5. b., but you may get partial credit for a., depending on your state. Every state has a financial responsibility law that requires a driver to affirm that insurance is in place when a license is issued. Some states allow a bond to be posted instead of proof of insurance. Check with your state’s department of motor vehicles for requirements in your state.

Homeowners Coverage Changes

Homeowners claims have been an issue with most of our carriers due to the increase in the severity and frequency of storms over the past several years.
Some companies have implemented several measures to offset the high cost of claims from these storms. One of these measures is to amend coverage the
companies offer. Some of these changes are important to be aware of:
Roof claims are being settled on ACV vs RC basis: If your roof is 15 years old or older and a loss occurs, you will be paid based on actual cash value vs the cost to replace your roof. The insurance company will take into consideration the age and condition of the roof and depreciate the cost to actually replace it.
Reduction in Water Back-Up Coverage: Most of our companies automatically provide some coverage for losses that are caused by or result from water that  backs up through sewers or drains. The limit that they offer may have been reduced on your renewal policy. There are limitations to most coverages on your Homeowners Policy and needs sometimes change. It is important that you review your Homeowners policy to make sure you have adequate coverage. Some companies are offering new roof discounts or the actual cash value endorsement on the roofs can be removed if you have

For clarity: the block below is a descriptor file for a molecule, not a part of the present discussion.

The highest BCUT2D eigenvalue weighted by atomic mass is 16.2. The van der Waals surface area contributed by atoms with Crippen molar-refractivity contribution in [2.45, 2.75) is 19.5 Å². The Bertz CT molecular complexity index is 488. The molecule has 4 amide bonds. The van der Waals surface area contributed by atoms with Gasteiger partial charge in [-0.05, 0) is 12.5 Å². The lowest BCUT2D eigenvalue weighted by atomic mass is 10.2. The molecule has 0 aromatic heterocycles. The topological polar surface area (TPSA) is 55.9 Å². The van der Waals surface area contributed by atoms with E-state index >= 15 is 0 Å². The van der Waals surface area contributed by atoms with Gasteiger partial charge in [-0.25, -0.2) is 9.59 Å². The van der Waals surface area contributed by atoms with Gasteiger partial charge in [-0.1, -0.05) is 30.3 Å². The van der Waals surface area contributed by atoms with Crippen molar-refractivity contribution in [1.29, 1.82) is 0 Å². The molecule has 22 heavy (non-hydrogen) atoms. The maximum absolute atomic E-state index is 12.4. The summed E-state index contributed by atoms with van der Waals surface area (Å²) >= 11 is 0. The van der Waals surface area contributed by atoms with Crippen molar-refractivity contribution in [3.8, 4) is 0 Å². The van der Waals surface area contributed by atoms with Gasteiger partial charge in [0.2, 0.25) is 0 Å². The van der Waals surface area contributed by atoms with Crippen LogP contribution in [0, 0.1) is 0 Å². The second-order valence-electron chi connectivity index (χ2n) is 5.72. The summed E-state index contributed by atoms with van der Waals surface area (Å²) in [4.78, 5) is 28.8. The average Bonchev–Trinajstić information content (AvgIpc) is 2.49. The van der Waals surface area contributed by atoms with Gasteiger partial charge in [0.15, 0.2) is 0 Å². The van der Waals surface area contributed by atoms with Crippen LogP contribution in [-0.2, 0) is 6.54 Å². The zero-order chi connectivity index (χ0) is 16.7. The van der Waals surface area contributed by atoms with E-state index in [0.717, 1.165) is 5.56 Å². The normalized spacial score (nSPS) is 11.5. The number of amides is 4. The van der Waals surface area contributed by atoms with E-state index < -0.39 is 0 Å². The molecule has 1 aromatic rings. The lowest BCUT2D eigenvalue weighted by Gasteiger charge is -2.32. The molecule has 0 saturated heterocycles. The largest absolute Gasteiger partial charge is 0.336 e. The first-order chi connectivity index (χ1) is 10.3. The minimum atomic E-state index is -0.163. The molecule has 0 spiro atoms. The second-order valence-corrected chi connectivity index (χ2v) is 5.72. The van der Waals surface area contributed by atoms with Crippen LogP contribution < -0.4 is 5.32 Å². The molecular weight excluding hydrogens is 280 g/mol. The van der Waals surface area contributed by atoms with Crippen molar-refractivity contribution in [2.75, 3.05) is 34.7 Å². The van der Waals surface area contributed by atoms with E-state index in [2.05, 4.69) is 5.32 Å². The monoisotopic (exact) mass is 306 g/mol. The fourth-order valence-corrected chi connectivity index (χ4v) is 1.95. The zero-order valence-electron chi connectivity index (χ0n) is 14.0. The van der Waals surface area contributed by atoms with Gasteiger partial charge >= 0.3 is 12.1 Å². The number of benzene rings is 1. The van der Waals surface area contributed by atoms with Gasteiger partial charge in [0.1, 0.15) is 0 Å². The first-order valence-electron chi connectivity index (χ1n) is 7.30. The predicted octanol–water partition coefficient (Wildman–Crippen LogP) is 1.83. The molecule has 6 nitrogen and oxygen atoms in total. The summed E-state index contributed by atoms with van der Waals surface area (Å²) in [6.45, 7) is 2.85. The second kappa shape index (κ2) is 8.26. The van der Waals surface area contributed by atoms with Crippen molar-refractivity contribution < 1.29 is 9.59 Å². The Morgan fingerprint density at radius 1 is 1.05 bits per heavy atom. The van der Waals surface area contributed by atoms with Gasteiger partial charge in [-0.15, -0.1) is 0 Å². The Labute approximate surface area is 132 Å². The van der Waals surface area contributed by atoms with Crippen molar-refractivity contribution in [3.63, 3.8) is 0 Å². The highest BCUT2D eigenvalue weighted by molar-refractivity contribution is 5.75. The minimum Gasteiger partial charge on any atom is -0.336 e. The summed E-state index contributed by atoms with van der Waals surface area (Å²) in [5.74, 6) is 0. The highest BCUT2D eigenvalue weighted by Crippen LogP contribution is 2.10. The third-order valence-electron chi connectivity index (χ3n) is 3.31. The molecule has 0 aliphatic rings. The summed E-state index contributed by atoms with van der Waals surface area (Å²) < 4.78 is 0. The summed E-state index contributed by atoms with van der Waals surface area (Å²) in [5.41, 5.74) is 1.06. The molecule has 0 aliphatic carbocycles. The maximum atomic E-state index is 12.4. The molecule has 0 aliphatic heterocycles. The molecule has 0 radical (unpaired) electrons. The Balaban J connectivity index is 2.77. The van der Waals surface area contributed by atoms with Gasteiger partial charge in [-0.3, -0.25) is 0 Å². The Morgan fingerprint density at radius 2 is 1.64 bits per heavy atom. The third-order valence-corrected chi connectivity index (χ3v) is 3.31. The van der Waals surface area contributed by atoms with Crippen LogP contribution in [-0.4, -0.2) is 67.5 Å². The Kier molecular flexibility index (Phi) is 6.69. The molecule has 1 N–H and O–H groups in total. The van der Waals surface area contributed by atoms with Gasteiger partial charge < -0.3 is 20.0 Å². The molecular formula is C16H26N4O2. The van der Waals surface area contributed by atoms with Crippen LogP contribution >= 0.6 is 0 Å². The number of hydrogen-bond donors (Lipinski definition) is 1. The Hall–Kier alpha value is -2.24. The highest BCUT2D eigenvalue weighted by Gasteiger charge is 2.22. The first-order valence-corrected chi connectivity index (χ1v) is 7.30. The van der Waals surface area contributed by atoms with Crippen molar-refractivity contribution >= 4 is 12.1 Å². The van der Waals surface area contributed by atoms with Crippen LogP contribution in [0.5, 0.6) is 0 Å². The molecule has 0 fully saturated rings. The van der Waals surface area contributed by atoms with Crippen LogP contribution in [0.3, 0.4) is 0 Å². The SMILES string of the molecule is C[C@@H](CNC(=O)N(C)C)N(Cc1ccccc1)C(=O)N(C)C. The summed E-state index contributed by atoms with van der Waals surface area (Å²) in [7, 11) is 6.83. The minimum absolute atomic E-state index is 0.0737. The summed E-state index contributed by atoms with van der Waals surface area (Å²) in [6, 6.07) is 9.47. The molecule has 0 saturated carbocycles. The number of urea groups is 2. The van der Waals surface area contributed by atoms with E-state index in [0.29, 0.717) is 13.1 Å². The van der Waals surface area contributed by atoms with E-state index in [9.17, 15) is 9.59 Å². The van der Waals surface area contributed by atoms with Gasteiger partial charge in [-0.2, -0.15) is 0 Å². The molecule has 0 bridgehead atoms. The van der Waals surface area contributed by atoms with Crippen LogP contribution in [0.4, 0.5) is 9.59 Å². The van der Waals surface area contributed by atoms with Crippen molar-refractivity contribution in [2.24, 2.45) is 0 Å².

recently put on a new roof. The water back up coverage limit can be increased and most insured’s with a finished basement should be aware
of this limit and more than likely will require additional coverage. Please note that these types of changes can only be made upon the renewal of your policy. Please contact our office if you have any questions regarding your policy or would like to make changes in your current coverage.

Be alert for skimmers and scammers!

Before you swipe your bank card or credit card to make a payment or complete a bank transaction, be alert for skimmer devices attached inside or over the real card reader. Criminals use skimmers to capture the information from the magnetic strip on credit or debit cards, gaining unauthorized access to consumer accounts.